The woods all looked the same to him, and it seemed much too long to the first fork, and he was shocked when he rounded a bend and suddenly emerged onto a grassy embankment above a parking lot. He stared, unable to believe his eyes. He was back at the mall.

But his relief at being out of the woods was palpable. He looked around, remembered that he could cross the parking lot to the road and go right, and down two blocks and then right again, and he would eventually arrive at home. Going back into the woods now was not something he wanted to do.

He wanted to go home, yes. But also, he wanted to...he needed to...look at himself. He crossed to the side doors of the mall, and positioned himself in front of one of them. The tinted glass reflected the parking lot behind him, but Kevin Kennedy was noticeably missing from the view.

He was truly not there at all.

He moved a little closer, and was startled when the door glided open. He jumped back, and it closed again. He stared a moment, and took a step back towards the door. Again, it glided open.

So he was invisible, but not intangible. The radar waves that activated the door knew he was there, even if the eyes of others did not. That gave him some hope, that maybe something could be done to fix his...condition.

He stood there on the blacktop, deciding what to do. He looked down at his invisible self once again, trying to figure out a way to explain to his parents what he had done. And as he did that, he spied motion on the pavement below. He froze, and then bent slightly forward, looking at the parking lot under his feet.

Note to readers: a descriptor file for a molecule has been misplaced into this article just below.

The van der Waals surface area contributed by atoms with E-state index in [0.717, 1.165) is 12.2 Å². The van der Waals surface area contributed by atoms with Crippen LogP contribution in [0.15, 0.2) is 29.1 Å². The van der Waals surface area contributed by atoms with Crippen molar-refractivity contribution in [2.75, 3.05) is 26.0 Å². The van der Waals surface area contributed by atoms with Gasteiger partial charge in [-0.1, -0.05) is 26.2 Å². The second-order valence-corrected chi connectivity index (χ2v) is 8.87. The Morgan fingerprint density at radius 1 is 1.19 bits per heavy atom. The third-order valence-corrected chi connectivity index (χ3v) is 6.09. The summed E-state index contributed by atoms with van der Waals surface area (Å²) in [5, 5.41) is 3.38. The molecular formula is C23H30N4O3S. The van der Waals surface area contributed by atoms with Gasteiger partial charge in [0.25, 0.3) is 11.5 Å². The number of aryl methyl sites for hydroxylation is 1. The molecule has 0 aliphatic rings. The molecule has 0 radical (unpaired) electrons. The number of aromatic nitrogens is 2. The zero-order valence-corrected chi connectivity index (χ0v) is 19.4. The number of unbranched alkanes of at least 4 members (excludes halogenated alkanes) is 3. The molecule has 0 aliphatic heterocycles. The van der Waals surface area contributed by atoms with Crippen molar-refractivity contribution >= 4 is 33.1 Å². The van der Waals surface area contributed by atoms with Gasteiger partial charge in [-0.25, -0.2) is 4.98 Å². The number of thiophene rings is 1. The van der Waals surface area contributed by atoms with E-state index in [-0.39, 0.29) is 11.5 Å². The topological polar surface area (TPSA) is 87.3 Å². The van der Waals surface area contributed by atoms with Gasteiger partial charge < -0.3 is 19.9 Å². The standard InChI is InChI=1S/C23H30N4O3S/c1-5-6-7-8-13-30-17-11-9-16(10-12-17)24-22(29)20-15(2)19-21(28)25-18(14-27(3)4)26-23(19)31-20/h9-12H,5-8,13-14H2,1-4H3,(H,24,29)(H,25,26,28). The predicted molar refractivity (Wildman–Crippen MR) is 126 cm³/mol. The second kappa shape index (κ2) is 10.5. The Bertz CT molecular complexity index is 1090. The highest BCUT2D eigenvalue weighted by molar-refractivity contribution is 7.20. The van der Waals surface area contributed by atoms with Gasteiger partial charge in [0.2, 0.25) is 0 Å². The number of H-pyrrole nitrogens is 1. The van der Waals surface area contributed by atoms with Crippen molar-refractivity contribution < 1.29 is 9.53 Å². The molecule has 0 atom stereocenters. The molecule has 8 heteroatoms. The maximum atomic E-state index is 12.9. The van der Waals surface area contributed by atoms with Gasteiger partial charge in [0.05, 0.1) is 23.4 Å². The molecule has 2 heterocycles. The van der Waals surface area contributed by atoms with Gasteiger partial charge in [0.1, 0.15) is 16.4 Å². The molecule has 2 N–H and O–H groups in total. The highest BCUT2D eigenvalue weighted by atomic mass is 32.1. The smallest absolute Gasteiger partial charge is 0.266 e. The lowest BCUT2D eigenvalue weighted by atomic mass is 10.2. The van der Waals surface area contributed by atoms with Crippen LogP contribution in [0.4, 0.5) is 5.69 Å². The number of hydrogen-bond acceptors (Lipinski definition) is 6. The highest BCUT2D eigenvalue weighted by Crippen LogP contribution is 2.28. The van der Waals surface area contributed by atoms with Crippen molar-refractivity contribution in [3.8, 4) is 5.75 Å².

Again, he could see his own shoes. But this time, reflected in the rain-soaked pavement, he could also see a ghostly reflection of himself, standing there, looking downward. His reflection stood within the empty shoes that Kevin could see at his feet, belying totally the impression that they were empty at all. But the two images were out of synch - images of two worlds, one real, and one a reflection, and neither now apparent which one was which.

He turned for home. He had to be careful on the sidewalk, because no one could see him, and there were others moving along in both directions. Kevin noted that his shoes still made some slight scuffing sounds on the wet sidewalk as he moved, but that others apparently could not see them, as when he approached those coming towards him, some of them slowed and looked confused by the sound of someone walking, who obviously wasn't there.